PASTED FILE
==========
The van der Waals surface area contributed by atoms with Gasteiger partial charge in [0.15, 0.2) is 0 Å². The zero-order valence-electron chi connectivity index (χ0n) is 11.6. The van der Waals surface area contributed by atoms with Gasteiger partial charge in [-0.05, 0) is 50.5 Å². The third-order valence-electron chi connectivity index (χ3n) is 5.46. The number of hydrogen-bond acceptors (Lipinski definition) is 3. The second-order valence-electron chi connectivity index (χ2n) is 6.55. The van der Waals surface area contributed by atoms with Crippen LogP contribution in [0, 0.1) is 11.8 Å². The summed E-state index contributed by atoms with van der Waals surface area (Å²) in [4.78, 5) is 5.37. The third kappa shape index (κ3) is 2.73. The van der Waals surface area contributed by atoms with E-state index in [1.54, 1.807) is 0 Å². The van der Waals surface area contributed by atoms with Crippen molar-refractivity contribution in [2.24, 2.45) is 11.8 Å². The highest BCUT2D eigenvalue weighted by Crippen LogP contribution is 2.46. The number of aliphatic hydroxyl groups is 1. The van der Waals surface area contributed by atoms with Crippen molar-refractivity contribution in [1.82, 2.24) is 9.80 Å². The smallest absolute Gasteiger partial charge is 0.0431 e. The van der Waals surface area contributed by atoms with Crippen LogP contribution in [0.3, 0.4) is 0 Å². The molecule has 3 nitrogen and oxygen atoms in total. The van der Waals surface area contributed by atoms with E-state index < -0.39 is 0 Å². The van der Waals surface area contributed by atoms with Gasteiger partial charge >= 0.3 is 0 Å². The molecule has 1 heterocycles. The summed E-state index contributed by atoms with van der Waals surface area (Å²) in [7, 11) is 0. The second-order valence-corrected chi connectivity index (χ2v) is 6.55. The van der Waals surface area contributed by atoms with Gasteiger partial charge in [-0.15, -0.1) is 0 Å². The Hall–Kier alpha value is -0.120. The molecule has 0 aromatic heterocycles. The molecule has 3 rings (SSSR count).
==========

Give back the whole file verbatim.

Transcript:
The van der Waals surface area contributed by atoms with Gasteiger partial charge in [0.15, 0.2) is 0 Å². The zero-order valence-electron chi connectivity index (χ0n) is 11.6. The van der Waals surface area contributed by atoms with Gasteiger partial charge in [-0.05, 0) is 50.5 Å². The third-order valence-electron chi connectivity index (χ3n) is 5.46. The number of hydrogen-bond acceptors (Lipinski definition) is 3. The second-order valence-electron chi connectivity index (χ2n) is 6.55. The van der Waals surface area contributed by atoms with Crippen LogP contribution in [0, 0.1) is 11.8 Å². The summed E-state index contributed by atoms with van der Waals surface area (Å²) in [4.78, 5) is 5.37. The third kappa shape index (κ3) is 2.73. The van der Waals surface area contributed by atoms with E-state index in [1.54, 1.807) is 0 Å². The van der Waals surface area contributed by atoms with Crippen molar-refractivity contribution in [2.24, 2.45) is 11.8 Å². The highest BCUT2D eigenvalue weighted by Crippen LogP contribution is 2.46. The number of aliphatic hydroxyl groups is 1. The van der Waals surface area contributed by atoms with Crippen molar-refractivity contribution in [1.82, 2.24) is 9.80 Å². The smallest absolute Gasteiger partial charge is 0.0431 e. The van der Waals surface area contributed by atoms with Crippen LogP contribution in [0.3, 0.4) is 0 Å². The molecule has 3 nitrogen and oxygen atoms in total. The van der Waals surface area contributed by atoms with E-state index < -0.39 is 0 Å². The van der Waals surface area contributed by atoms with Gasteiger partial charge >= 0.3 is 0 Å². The molecule has 1 heterocycles. The summed E-state index contributed by atoms with van der Waals surface area (Å²) in [7, 11) is 0. The second-order valence-corrected chi connectivity index (χ2v) is 6.55. The van der Waals surface area contributed by atoms with Gasteiger partial charge in [-0.15, -0.1) is 0 Å². The Hall–Kier alpha value is -0.120. The molecule has 0 aromatic heterocycles. The molecule has 3 rings (SSSR count).